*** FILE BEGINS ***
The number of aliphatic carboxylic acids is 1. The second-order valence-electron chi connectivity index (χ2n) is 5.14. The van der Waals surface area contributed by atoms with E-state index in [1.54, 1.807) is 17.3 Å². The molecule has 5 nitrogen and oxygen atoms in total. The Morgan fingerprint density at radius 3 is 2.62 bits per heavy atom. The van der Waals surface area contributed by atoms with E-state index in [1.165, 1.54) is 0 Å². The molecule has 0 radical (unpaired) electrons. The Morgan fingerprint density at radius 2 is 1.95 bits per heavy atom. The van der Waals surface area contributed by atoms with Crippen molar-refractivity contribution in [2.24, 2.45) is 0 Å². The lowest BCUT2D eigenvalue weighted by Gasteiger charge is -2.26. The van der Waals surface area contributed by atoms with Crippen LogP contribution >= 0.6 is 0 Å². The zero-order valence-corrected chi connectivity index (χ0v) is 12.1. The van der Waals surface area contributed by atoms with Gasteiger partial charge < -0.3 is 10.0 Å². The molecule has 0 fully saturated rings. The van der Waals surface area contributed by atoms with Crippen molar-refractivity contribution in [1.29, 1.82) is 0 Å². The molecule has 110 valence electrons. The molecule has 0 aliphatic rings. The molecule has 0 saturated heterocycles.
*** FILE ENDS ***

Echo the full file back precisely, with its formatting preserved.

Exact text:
The number of aliphatic carboxylic acids is 1. The second-order valence-electron chi connectivity index (χ2n) is 5.14. The van der Waals surface area contributed by atoms with E-state index in [1.54, 1.807) is 17.3 Å². The molecule has 5 nitrogen and oxygen atoms in total. The Morgan fingerprint density at radius 3 is 2.62 bits per heavy atom. The van der Waals surface area contributed by atoms with E-state index in [1.165, 1.54) is 0 Å². The molecule has 0 radical (unpaired) electrons. The Morgan fingerprint density at radius 2 is 1.95 bits per heavy atom. The van der Waals surface area contributed by atoms with Crippen molar-refractivity contribution in [2.24, 2.45) is 0 Å². The lowest BCUT2D eigenvalue weighted by Gasteiger charge is -2.26. The van der Waals surface area contributed by atoms with Crippen LogP contribution >= 0.6 is 0 Å². The zero-order valence-corrected chi connectivity index (χ0v) is 12.1. The van der Waals surface area contributed by atoms with Gasteiger partial charge < -0.3 is 10.0 Å². The molecule has 0 fully saturated rings. The van der Waals surface area contributed by atoms with Crippen molar-refractivity contribution in [1.29, 1.82) is 0 Å². The molecule has 110 valence electrons. The molecule has 0 aliphatic rings. The molecule has 0 saturated heterocycles.